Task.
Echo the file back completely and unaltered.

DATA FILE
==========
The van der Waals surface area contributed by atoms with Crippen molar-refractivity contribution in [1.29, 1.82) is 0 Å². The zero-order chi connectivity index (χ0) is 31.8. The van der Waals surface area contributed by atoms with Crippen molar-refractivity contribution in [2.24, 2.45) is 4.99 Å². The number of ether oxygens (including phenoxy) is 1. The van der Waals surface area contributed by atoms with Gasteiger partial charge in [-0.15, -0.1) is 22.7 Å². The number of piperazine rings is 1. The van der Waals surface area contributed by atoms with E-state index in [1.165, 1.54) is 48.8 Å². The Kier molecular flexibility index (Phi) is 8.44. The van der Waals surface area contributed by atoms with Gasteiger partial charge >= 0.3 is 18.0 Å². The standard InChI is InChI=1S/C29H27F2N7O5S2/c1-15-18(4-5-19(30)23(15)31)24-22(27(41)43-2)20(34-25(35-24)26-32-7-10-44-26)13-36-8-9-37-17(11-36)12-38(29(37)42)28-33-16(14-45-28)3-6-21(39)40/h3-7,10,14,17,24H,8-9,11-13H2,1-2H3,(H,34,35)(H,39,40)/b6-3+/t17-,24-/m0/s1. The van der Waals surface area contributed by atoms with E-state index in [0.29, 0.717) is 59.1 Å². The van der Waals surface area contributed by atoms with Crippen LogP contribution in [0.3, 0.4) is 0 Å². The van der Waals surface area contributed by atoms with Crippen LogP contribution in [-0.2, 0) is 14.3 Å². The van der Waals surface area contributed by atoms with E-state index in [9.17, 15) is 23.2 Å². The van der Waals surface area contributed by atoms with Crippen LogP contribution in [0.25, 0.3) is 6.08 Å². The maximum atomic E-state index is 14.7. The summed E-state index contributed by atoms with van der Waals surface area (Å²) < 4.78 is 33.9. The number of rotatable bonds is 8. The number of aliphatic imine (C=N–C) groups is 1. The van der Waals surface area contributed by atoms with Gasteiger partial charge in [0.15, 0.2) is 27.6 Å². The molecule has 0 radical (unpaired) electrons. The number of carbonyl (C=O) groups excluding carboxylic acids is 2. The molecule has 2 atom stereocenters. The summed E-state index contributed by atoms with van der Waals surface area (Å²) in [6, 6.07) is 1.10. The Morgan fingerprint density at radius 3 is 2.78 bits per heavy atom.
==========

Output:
The van der Waals surface area contributed by atoms with Crippen molar-refractivity contribution in [1.29, 1.82) is 0 Å². The zero-order chi connectivity index (χ0) is 31.8. The van der Waals surface area contributed by atoms with Crippen molar-refractivity contribution in [2.24, 2.45) is 4.99 Å². The number of ether oxygens (including phenoxy) is 1. The van der Waals surface area contributed by atoms with Gasteiger partial charge in [-0.15, -0.1) is 22.7 Å². The number of piperazine rings is 1. The van der Waals surface area contributed by atoms with E-state index in [1.165, 1.54) is 48.8 Å². The Kier molecular flexibility index (Phi) is 8.44. The van der Waals surface area contributed by atoms with Gasteiger partial charge >= 0.3 is 18.0 Å². The standard InChI is InChI=1S/C29H27F2N7O5S2/c1-15-18(4-5-19(30)23(15)31)24-22(27(41)43-2)20(34-25(35-24)26-32-7-10-44-26)13-36-8-9-37-17(11-36)12-38(29(37)42)28-33-16(14-45-28)3-6-21(39)40/h3-7,10,14,17,24H,8-9,11-13H2,1-2H3,(H,34,35)(H,39,40)/b6-3+/t17-,24-/m0/s1. The van der Waals surface area contributed by atoms with E-state index in [0.29, 0.717) is 59.1 Å². The van der Waals surface area contributed by atoms with Crippen LogP contribution in [0.3, 0.4) is 0 Å². The van der Waals surface area contributed by atoms with Crippen LogP contribution in [-0.2, 0) is 14.3 Å². The van der Waals surface area contributed by atoms with E-state index in [9.17, 15) is 23.2 Å². The van der Waals surface area contributed by atoms with Crippen LogP contribution in [0.25, 0.3) is 6.08 Å². The maximum atomic E-state index is 14.7. The summed E-state index contributed by atoms with van der Waals surface area (Å²) < 4.78 is 33.9. The number of rotatable bonds is 8. The number of aliphatic imine (C=N–C) groups is 1. The van der Waals surface area contributed by atoms with Gasteiger partial charge in [0.15, 0.2) is 27.6 Å². The molecule has 0 radical (unpaired) electrons. The number of carbonyl (C=O) groups excluding carboxylic acids is 2. The molecule has 2 atom stereocenters. The summed E-state index contributed by atoms with van der Waals surface area (Å²) in [6, 6.07) is 1.10. The Morgan fingerprint density at radius 3 is 2.78 bits per heavy atom.